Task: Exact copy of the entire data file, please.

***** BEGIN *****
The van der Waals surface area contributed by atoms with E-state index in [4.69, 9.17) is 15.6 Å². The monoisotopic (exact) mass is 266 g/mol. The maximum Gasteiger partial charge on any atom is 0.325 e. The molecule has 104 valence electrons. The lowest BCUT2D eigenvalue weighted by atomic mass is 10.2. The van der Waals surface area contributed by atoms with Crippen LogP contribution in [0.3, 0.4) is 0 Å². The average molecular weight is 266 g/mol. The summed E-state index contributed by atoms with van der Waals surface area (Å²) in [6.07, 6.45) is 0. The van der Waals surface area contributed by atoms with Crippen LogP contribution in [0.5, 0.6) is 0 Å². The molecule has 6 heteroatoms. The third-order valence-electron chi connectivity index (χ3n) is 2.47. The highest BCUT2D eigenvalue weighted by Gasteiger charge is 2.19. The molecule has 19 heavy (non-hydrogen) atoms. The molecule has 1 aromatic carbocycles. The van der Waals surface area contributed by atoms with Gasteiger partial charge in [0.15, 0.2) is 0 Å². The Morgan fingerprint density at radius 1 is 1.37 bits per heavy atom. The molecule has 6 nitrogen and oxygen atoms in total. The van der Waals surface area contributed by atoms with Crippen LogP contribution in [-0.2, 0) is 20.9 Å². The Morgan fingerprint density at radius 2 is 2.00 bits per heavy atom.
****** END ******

The van der Waals surface area contributed by atoms with E-state index in [4.69, 9.17) is 15.6 Å². The monoisotopic (exact) mass is 266 g/mol. The maximum Gasteiger partial charge on any atom is 0.325 e. The molecule has 104 valence electrons. The lowest BCUT2D eigenvalue weighted by atomic mass is 10.2. The van der Waals surface area contributed by atoms with Crippen LogP contribution in [0.3, 0.4) is 0 Å². The average molecular weight is 266 g/mol. The summed E-state index contributed by atoms with van der Waals surface area (Å²) in [6.07, 6.45) is 0. The van der Waals surface area contributed by atoms with Crippen LogP contribution in [0.5, 0.6) is 0 Å². The molecule has 6 heteroatoms. The third-order valence-electron chi connectivity index (χ3n) is 2.47. The highest BCUT2D eigenvalue weighted by Gasteiger charge is 2.19. The molecule has 19 heavy (non-hydrogen) atoms. The molecule has 1 aromatic carbocycles. The van der Waals surface area contributed by atoms with Gasteiger partial charge in [0.15, 0.2) is 0 Å². The Morgan fingerprint density at radius 1 is 1.37 bits per heavy atom. The molecule has 6 nitrogen and oxygen atoms in total. The van der Waals surface area contributed by atoms with Crippen LogP contribution in [-0.2, 0) is 20.9 Å². The Morgan fingerprint density at radius 2 is 2.00 bits per heavy atom.